Rodulu
            A letter from YOU is not really going to accomplish much. Unless your court order specifically states that YOU are the only one allowed to make medical decisions for the child, dad is well within HIS rights to not give HIS child the medication at this point.

            You need to send dad and his attorney, if he has one a certified letter from the DOCTOR that prescribed the medication that clearly explains what tests have been done, what if any diagnoses have been made and a clear concise explanation of WHY the medication was prescribed.

            Even then, dad is not LEGALLY obligated to medicate the child while he has physical custody of her, unless YOU are the sole decision maker (which would be very unusual). But a letter from the DOCTOR would most likely be taken more seriously.

            There is nothing short of a court order that can FORCE dad to medicate the child. These types of cases are happening more and more and unless the medication means the difference between life and death, the courts don't like getting involved. Americans in general are over medicated, but it is even worse in children (I'm NOT saying that this is true in YOUR DAUGHTER'S case, just in general). What would have been considered a behavior problem 10 years ago is now called ADD or ADHD. I'm sure that is is an accurate diagnosis in SOME cases, but I feel that in MOST cases, is it just easier for a parent or a teacher to say "The kid has ADD, here's a pill", then it is to address the REAL problem, which is that the child has never been TAUGHT how to properly behave.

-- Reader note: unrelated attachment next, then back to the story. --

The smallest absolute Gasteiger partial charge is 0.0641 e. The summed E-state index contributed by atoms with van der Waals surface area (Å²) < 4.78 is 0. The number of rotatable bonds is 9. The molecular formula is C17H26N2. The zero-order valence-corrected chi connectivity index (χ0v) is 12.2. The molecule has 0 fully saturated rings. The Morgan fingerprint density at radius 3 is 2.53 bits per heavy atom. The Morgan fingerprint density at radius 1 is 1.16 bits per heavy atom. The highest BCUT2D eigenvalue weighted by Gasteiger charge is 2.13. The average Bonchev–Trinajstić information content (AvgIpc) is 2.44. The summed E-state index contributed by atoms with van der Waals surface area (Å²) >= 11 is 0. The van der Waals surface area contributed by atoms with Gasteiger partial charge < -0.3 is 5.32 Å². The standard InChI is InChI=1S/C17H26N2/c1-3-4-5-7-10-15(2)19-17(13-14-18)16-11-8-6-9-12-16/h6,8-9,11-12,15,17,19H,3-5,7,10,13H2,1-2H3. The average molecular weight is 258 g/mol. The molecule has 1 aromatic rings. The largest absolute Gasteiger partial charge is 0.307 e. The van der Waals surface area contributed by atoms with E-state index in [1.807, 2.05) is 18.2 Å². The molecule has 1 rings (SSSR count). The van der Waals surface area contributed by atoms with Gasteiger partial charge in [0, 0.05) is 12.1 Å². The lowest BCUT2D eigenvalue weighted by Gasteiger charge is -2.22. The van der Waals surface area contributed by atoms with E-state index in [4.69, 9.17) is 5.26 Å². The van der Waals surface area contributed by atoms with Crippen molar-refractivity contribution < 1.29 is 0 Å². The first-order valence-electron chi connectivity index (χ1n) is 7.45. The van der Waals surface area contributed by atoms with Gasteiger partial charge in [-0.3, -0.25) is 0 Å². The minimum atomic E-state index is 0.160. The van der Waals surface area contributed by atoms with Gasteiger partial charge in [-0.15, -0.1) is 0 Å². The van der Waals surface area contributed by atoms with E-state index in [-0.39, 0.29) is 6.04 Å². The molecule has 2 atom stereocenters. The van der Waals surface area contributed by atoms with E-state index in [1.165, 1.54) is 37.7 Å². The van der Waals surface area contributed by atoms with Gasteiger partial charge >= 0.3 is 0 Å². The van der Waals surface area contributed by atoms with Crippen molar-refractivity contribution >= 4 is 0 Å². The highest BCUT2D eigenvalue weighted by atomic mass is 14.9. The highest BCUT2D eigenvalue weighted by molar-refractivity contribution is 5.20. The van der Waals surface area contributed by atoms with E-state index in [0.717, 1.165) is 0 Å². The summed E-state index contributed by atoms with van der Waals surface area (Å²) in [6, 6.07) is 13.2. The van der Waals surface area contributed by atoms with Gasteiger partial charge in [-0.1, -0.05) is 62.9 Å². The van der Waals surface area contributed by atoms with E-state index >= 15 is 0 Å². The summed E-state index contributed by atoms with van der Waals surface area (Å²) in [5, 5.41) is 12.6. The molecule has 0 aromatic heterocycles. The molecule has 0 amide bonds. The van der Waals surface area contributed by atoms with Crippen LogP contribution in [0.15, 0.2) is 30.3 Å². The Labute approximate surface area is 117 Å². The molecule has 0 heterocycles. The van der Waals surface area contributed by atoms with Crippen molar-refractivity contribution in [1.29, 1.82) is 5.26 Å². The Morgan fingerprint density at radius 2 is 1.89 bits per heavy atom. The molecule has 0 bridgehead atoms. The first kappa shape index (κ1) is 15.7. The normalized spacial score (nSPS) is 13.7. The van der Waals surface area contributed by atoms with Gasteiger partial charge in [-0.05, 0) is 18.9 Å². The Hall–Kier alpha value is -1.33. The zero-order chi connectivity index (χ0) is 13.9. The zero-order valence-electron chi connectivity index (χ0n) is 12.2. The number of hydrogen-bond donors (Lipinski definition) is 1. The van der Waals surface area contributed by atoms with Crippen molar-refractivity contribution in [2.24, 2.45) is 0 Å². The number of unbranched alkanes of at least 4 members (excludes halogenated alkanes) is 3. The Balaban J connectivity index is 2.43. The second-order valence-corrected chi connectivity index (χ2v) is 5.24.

A child has a temperature of 99 degrees and a parent loads them up with acetaminophen and ibuprofen, which in the long run is usually the WORST thing to do. A fever is the bodies way of fighting off infections. So when the natural process is interrupted, the infection wins in many cases and then the child need antibiotics to fight the infection. Which in turn, makes these normally harmless infections mutate into drug resistant nightmares.

            So , I'll stop my tirade on over medicating children. But now you have some idea of the arguments you would likely come up against if this had to be fought out in court.

            Since your daughter is 13, she is old enough to know how to take her medication without help from dad. Have you tried just giving her only the amount of pills she need while she'll be gone and leaving dad out of the equation? It's a little sneaky and maybe even a tiny bit deceptive, but it's probably not a violation of the court order. As long as you explain thing to your daughter and tell her not to LIE to dad IF he asks, it could solve the problem.

            Comment

            The LaborLawTalk.com forum is intended for informational use only and should not be relied upon and is not a substitute for legal advice. The information contained on LaborLawTalk.com are opinions and suggestions of members and is not a representation of the opinions of LaborLawTalk.com. LaborLawTalk.com does not warrant or vouch for the accuracy, completeness or usefulness of any postings or the qualifications of any person responding. Please consult a legal expert or seek the services of an attorney in your area for more accuracy on your specific situation.
            Working...
            X